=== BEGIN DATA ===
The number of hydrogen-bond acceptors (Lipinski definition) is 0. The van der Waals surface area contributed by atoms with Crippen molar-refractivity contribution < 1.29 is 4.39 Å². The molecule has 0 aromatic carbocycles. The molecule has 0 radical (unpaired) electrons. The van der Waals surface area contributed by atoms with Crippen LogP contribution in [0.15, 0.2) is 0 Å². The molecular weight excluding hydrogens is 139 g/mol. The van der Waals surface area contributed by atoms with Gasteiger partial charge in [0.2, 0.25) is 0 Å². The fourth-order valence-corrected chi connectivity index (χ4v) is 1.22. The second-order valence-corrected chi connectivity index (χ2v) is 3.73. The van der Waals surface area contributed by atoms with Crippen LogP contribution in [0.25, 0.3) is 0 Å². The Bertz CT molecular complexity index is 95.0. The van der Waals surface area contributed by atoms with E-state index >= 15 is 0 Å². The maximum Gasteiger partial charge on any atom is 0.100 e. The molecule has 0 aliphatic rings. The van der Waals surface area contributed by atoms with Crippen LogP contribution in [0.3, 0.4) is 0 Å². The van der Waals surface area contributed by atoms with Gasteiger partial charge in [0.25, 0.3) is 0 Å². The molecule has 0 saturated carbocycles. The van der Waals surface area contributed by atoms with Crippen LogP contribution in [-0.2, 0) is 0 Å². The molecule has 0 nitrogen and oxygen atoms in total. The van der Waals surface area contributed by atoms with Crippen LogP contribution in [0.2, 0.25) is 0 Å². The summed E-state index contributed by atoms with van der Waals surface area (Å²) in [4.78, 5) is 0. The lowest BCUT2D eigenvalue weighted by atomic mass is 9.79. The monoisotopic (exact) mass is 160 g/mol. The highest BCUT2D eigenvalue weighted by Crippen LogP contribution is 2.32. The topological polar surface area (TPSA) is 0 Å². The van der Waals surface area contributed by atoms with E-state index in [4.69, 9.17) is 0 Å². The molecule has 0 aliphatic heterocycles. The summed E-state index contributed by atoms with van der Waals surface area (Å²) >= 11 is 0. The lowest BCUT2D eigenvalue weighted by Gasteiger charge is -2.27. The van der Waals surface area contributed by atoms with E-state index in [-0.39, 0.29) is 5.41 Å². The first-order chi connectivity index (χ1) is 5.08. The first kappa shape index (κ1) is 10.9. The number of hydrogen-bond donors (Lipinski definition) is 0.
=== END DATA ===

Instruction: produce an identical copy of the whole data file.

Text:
The number of hydrogen-bond acceptors (Lipinski definition) is 0. The van der Waals surface area contributed by atoms with Crippen molar-refractivity contribution < 1.29 is 4.39 Å². The molecule has 0 aromatic carbocycles. The molecule has 0 radical (unpaired) electrons. The van der Waals surface area contributed by atoms with Crippen LogP contribution in [0.15, 0.2) is 0 Å². The molecular weight excluding hydrogens is 139 g/mol. The van der Waals surface area contributed by atoms with Gasteiger partial charge in [0.2, 0.25) is 0 Å². The fourth-order valence-corrected chi connectivity index (χ4v) is 1.22. The second-order valence-corrected chi connectivity index (χ2v) is 3.73. The van der Waals surface area contributed by atoms with Crippen LogP contribution in [0.25, 0.3) is 0 Å². The Bertz CT molecular complexity index is 95.0. The van der Waals surface area contributed by atoms with E-state index >= 15 is 0 Å². The maximum Gasteiger partial charge on any atom is 0.100 e. The molecule has 0 aliphatic rings. The van der Waals surface area contributed by atoms with Crippen LogP contribution in [0.3, 0.4) is 0 Å². The van der Waals surface area contributed by atoms with Gasteiger partial charge in [0.25, 0.3) is 0 Å². The molecule has 0 saturated carbocycles. The van der Waals surface area contributed by atoms with Crippen LogP contribution in [-0.2, 0) is 0 Å². The molecule has 0 nitrogen and oxygen atoms in total. The van der Waals surface area contributed by atoms with Crippen LogP contribution in [0.2, 0.25) is 0 Å². The summed E-state index contributed by atoms with van der Waals surface area (Å²) in [4.78, 5) is 0. The lowest BCUT2D eigenvalue weighted by atomic mass is 9.79. The monoisotopic (exact) mass is 160 g/mol. The highest BCUT2D eigenvalue weighted by Crippen LogP contribution is 2.32. The topological polar surface area (TPSA) is 0 Å². The van der Waals surface area contributed by atoms with E-state index in [4.69, 9.17) is 0 Å². The molecule has 0 aliphatic heterocycles. The summed E-state index contributed by atoms with van der Waals surface area (Å²) >= 11 is 0. The lowest BCUT2D eigenvalue weighted by Gasteiger charge is -2.27. The van der Waals surface area contributed by atoms with E-state index in [-0.39, 0.29) is 5.41 Å². The first-order chi connectivity index (χ1) is 5.08. The first kappa shape index (κ1) is 10.9. The number of hydrogen-bond donors (Lipinski definition) is 0.